Thursday, January 25, 2018

How did Pharisees commit an unforgivable sin?

Discussions of the unforgivable sin typically cluster around a few issues. What exactly is the unforgivable sin? What makes it unforgivable? Why is speaking against Jesus forgivable, but speaking against the Holy Spirit is unforgivable? Is this sin uniquely tied  to the setting of Christ's public ministry, or can it be committed today? And that in turn raises the pastoral issue. How should you counsel someone who fears or despairs of having committed this sin?

Not surprisingly, the unforgivable sin is usually discussed from a Christian viewpoint. From our side. 

But I'd like to discuss this from the Jewish side. Suppose an Orthodox Jew was reading this account. From the Jewish side, what was sinful about the allegation, much less unpardonable? 

After all, Deut 13 alerts Jews to be on guard against false prophets. Even if they perform supernatural feats, they must be disregarded if they tempt Israel to commit apostasy. 

But given the specter of an unforgivable sin, how can any man dare to question a messianic pretender with that threat hanging over his head? Doesn't the possibility of a false prophet who can perform supernatural feats imply demonic or diabolical empowerment? What else is the source of his uncanny ability?

And from their viewpoint, Jesus was leading Jews astray by flouting Mosaic commands and prohibitions. Suggesting that he was the replacement of the Mosaic covenant. And even claiming to be Yahweh. What could be more blasphemous than that? 

So doesn't the terrifying threat of the unforgivable sin generate a hopeless dilemma when assessing a religious claimant? 

I've never seen the unforgivable sin discussed from that angle. I'll take a stab at some answers:

i) The Pharisees don't simply raise the possibility that dominical exorcisms are diabolical. They don't merely express reservations on that account. Rather, they confidently present that as the true explanation. 

Perhaps if someone merely made allowance for that consideration as a possible explanation, it would be less culpable.

ii) The Gospels present the Pharisees as having malicious motives. Full of mock piety and hypocrisy. Flaunting religiosity as a cover for personal venality. Perhaps their malevolence is an aggravating factor which renders them inexcusable.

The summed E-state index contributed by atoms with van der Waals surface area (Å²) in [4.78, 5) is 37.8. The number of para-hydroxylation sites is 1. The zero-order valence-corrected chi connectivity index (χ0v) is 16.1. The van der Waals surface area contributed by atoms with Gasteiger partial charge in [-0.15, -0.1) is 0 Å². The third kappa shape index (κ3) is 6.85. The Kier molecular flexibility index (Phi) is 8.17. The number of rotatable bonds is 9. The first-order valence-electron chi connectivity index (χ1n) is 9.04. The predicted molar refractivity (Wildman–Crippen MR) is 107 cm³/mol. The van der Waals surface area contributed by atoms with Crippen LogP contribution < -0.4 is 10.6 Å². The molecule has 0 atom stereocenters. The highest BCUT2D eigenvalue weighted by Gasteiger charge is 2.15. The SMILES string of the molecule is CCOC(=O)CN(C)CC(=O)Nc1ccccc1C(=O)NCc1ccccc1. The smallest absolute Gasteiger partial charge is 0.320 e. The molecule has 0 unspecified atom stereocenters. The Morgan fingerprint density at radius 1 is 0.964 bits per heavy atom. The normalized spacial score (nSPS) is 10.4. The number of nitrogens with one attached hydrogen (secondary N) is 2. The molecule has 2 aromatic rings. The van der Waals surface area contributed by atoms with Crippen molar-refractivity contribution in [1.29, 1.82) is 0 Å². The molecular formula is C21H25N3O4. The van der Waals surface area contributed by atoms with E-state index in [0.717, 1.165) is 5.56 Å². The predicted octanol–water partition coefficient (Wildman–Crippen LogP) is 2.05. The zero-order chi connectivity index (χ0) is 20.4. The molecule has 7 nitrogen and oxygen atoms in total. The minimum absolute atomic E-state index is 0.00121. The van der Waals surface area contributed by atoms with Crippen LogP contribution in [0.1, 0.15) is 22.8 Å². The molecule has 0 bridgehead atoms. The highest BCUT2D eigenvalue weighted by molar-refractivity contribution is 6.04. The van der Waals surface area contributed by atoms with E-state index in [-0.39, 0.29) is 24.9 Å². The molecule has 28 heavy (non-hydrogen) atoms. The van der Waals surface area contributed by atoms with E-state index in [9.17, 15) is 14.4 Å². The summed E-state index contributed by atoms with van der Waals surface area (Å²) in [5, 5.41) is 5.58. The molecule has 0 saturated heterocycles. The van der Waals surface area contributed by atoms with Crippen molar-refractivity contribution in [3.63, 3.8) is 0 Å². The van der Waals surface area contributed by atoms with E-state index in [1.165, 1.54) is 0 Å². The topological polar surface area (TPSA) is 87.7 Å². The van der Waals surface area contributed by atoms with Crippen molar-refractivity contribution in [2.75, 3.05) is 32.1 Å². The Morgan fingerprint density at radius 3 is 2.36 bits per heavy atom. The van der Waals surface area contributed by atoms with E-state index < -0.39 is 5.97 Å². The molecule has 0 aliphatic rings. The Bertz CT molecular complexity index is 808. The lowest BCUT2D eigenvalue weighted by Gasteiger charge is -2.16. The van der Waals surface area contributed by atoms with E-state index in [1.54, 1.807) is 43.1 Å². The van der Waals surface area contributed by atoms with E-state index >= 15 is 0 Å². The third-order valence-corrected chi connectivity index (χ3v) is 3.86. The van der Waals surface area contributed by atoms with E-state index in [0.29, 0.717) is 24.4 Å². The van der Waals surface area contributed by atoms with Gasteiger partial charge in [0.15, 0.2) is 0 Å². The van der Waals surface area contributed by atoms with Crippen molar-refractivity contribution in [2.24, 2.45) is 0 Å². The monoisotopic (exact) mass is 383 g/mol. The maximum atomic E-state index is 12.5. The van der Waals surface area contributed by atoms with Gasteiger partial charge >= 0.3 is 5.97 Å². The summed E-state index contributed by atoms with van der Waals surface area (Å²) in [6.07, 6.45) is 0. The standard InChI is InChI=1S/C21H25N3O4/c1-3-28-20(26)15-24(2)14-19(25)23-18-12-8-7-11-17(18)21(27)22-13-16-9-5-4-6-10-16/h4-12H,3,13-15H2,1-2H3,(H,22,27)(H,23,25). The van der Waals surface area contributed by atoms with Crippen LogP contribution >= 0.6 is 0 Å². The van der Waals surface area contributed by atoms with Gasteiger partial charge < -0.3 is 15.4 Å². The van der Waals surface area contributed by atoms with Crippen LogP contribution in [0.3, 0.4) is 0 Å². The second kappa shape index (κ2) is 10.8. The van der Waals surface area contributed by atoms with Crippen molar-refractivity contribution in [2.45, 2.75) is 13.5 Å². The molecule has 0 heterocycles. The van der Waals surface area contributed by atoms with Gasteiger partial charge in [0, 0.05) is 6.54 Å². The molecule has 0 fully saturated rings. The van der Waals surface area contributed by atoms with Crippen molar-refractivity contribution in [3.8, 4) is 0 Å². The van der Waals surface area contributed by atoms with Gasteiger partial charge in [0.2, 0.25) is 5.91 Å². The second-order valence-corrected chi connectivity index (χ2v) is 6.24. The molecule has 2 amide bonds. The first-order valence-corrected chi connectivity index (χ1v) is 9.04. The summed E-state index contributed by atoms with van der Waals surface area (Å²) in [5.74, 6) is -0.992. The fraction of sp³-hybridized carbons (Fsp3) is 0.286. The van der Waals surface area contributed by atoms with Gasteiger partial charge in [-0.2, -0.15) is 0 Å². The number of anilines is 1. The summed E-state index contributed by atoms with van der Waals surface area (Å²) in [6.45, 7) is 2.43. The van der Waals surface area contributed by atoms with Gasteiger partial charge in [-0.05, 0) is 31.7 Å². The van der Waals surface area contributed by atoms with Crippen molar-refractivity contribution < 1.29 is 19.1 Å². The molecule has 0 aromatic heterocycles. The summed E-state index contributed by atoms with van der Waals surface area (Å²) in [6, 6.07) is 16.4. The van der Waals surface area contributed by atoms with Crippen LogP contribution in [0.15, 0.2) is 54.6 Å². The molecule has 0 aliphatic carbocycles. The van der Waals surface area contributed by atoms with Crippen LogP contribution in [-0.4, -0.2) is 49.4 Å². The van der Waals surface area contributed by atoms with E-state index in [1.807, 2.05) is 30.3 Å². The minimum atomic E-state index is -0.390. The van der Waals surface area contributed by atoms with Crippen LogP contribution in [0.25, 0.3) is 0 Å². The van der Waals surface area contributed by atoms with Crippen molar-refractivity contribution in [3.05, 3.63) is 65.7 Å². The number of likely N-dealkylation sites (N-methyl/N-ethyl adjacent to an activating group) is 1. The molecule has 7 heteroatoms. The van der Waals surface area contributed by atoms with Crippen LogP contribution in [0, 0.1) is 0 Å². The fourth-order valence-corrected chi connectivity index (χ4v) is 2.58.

iii) The specific context isn't miracles in general but exorcism in particular. The OT has no record of prophets casting out demons. So perhaps that's one kind of miracle which a false prophet can't successfully perform. 

Indeed, Jesus says their accusation generates an antinomy. Satan working at cross-purposes with himself. 

iv) Evidence for the messiahship of Christ isn't confined to the argument from miracles, but includes the argument from prophecy and typology. That goes beyond what the false prophet in Deut 13 is said to be able to perform. 

Although the false prophet in Deut 13 can make true predictions, he can't inspire other prophets to make predictions about him. But if Jesus is fulfilling OT prophecy, then that's different.  

v) In the Gospels, Jesus challenges their interpretation of the OT. Perhaps that, too, renders them inexcusable. 


  1. Like as salvific faith is that out of a convicted, poor and contrite heart, (Psalms 47:9; 34:18) so the unforgivable sin is not what is said, but the heart that it came out of. The Pharisees had seen compelling evidence that this Jesus was from God, which, as with John the baptist, (Mark 11:32) common folk realized. Thus the Holy Spirit was convicting them as leadership that they needed to affirm Jesus as the Christ, but as with having "rejected the counsel of God against themselves, being not baptized" of John, (Luke 7:30) they likewise opposed this conviction and had to find a way to justify it, and the powerful attestation to the Lord's claim, in particular His casting out demons with His word, (Mt. 8:16) which is the context (Matthew 12:22) for the reaction, "when the Pharisees heard it, they said, This fellow doth not cast out devils, but by Beelzebub the prince of the devils." (Matthew 12:24)

    By ascribing the Lord's works to the devil those who sat in the seat of Moses could justify their hard-hearted refusal of what the Spirit was strongly convicting them to do. Thus this blasphemy by those who above all people should have known better, was compelled by and a fruit of resisting the Holy Spirit, the one by whom Christ cast out demons and the Spirit that was convicting them of their need to repent and believe. In a ward, the evidence for faith and conviction by the Spirit was so compelling and their hardness of heart so adamant that it compelled a blasphemous, disqualifying charge against the Spirit in order to justify their terminal rejection of Christ whom the Spirit of God attested to.

    Likewise one can terminally resist the Holy Spirit convicting them of what they need to do in the light of compelling evidence by falsely ascribing the source of these evidences and conviction to the devil. to which Hebrews 6:4-8l 10:26-39 speaks, this likely being the sin unto death, (1 John 5:16,17) the great transgression," (Ps. 19:13) "wickedly departing" from God. (2 Samuel 22:22)

    However, today "what is Truth" and the great transgression, today is by snowflake correctness; From the sppd vicar of Christ whom RCs are to follow as docile sheep:

    “An impeccable argument can rest on undeniable facts, but if it is used to hurt another and to discredit that person in the eyes of others, however correct it may appear, it is not truthful” -